His wealth was estimated to be around $3 billion. (See Appendix II to view the graph showing the increase of cocaine use in America during the Era of Pablo Escobar). With such a strong financial base, Escobar could easily finance a number of activities to ensure that his business operated in accordance with his plans. This included bribing officials at various levels of administration and law enforcement. As asserted by Seal (2008), ‘It was easier for these officials to take the bribe or else they would be killed” (66).
Escobar and the Robin Hood principle
Robin Hood, is considered as a noble bandit due to his activities after he was declared an outlaw for killing the King’s deer. While evading capture from the Sheriff, Robin Hood survived by stealing from rich travelers who passed through the forest. Unlike most bandits, Robin Hood shared whatever he stole with his followers as well as other poor people who lived in the forest.
This act made him to be considered as a noble individual despite the fact that he was an outlaw. Similarly, Pablo Escobar was declared as an outlaw by the Colombian government due to his active involvement in the trafficking of cocaine (Bagley 81). Despite these claims, however, he enjoyed a lot of support from the commoners in Colombia due to his benevolence and generosity. The popular class appreciated his efforts, especially given the fact that they felt neglected by the state and were exploited by the elite class within the Colombian society.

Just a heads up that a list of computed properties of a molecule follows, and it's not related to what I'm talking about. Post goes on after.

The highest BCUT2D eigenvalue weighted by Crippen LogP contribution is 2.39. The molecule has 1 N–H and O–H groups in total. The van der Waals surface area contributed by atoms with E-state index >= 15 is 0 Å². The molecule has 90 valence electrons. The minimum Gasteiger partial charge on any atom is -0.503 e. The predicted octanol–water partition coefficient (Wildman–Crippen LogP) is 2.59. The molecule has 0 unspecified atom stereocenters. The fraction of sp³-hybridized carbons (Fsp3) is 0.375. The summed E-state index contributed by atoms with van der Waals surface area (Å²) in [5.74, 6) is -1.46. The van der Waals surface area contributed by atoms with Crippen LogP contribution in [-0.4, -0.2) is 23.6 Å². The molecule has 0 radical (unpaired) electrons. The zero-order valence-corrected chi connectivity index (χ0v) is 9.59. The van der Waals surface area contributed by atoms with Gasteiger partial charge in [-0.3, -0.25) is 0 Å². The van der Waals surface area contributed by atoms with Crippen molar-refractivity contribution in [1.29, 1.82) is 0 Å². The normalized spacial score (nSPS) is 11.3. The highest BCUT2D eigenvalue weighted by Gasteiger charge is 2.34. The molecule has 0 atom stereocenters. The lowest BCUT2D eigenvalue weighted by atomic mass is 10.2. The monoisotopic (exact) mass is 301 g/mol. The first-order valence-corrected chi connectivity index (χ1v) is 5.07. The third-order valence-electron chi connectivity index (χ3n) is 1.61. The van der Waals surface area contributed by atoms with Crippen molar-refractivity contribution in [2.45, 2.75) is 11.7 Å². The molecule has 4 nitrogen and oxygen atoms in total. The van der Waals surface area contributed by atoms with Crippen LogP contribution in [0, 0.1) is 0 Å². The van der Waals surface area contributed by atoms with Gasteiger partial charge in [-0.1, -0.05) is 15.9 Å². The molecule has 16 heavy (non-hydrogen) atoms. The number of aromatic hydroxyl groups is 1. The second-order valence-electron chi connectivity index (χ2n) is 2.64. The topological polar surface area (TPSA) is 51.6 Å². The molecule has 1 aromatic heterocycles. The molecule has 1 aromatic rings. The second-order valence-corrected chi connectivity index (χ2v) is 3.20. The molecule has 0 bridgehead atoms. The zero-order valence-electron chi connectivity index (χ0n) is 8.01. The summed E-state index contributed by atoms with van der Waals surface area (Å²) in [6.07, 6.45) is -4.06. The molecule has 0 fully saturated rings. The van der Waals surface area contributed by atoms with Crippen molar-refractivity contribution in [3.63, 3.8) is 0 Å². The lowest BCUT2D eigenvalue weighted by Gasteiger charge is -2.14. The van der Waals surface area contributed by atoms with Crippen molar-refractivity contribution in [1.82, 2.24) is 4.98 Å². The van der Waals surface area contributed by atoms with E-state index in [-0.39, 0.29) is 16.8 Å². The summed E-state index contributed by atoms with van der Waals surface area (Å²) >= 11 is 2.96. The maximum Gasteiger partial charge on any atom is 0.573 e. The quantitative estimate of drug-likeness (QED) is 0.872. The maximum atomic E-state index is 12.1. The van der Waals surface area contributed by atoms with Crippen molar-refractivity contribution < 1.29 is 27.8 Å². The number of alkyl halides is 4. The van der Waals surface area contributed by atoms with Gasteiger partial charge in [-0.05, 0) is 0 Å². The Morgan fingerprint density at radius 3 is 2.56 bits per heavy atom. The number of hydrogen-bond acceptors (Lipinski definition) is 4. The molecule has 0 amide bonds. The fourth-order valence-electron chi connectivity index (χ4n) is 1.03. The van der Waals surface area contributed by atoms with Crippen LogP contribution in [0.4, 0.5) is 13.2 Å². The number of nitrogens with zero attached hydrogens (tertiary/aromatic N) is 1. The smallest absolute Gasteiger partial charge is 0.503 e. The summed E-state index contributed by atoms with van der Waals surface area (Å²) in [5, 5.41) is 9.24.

The archetype of Robin Hood figure in modern societies is usually social constructions. In almost every society in the world, there have been social constructions of Robin Hood figures. Such archetypes are considered as social bandits in the sense that they engage in outlaw activities as a means of retaliating against the law and in the process, they get glorified by the individuals who are exploited by such laws (Gugliotta 18). Traditional bandits on the other hand, are only involved in outlaw behavior to serve their personal interest. As asserted by Seal (2008), “… social bandit is a reality that motivates certain forms of political resistance to oppressive regimes within peasant societies.” (59).
From a different perspective, Escobar was considered as a legend, especially by the members of the popular class in Colombia. First, people viewed him as a responsible family man. Escobar married his wife in 1976. Up to his death in 1993, he was a loving husband to his wife and a caring father to his children. During an interview, his son Juan Escobar stated that Pablo Escobar viewed his family as the most important asset in his life.